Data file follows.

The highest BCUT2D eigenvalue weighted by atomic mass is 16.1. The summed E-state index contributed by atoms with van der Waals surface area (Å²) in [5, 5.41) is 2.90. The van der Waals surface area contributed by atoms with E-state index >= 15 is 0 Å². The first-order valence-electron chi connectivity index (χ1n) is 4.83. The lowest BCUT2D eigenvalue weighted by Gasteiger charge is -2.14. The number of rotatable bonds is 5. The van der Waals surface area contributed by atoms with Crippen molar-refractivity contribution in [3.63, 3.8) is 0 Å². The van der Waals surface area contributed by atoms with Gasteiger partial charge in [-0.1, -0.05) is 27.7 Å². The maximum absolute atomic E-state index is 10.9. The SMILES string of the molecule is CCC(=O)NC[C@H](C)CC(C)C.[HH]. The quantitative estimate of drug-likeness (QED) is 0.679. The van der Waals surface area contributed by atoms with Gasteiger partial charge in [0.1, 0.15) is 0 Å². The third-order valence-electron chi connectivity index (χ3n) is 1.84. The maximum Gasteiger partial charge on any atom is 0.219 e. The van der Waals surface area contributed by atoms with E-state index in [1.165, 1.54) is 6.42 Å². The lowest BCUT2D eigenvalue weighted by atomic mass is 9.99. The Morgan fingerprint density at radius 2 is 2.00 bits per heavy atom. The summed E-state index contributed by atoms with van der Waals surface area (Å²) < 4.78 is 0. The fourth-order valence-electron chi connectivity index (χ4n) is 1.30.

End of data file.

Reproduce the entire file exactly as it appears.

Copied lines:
The highest BCUT2D eigenvalue weighted by atomic mass is 16.1. The summed E-state index contributed by atoms with van der Waals surface area (Å²) in [5, 5.41) is 2.90. The van der Waals surface area contributed by atoms with E-state index >= 15 is 0 Å². The first-order valence-electron chi connectivity index (χ1n) is 4.83. The lowest BCUT2D eigenvalue weighted by Gasteiger charge is -2.14. The number of rotatable bonds is 5. The van der Waals surface area contributed by atoms with Crippen molar-refractivity contribution in [3.63, 3.8) is 0 Å². The van der Waals surface area contributed by atoms with Gasteiger partial charge in [-0.1, -0.05) is 27.7 Å². The maximum absolute atomic E-state index is 10.9. The SMILES string of the molecule is CCC(=O)NC[C@H](C)CC(C)C.[HH]. The quantitative estimate of drug-likeness (QED) is 0.679. The van der Waals surface area contributed by atoms with Gasteiger partial charge in [0.1, 0.15) is 0 Å². The third-order valence-electron chi connectivity index (χ3n) is 1.84. The maximum Gasteiger partial charge on any atom is 0.219 e. The van der Waals surface area contributed by atoms with E-state index in [1.165, 1.54) is 6.42 Å². The lowest BCUT2D eigenvalue weighted by atomic mass is 9.99. The Morgan fingerprint density at radius 2 is 2.00 bits per heavy atom. The summed E-state index contributed by atoms with van der Waals surface area (Å²) < 4.78 is 0. The fourth-order valence-electron chi connectivity index (χ4n) is 1.30.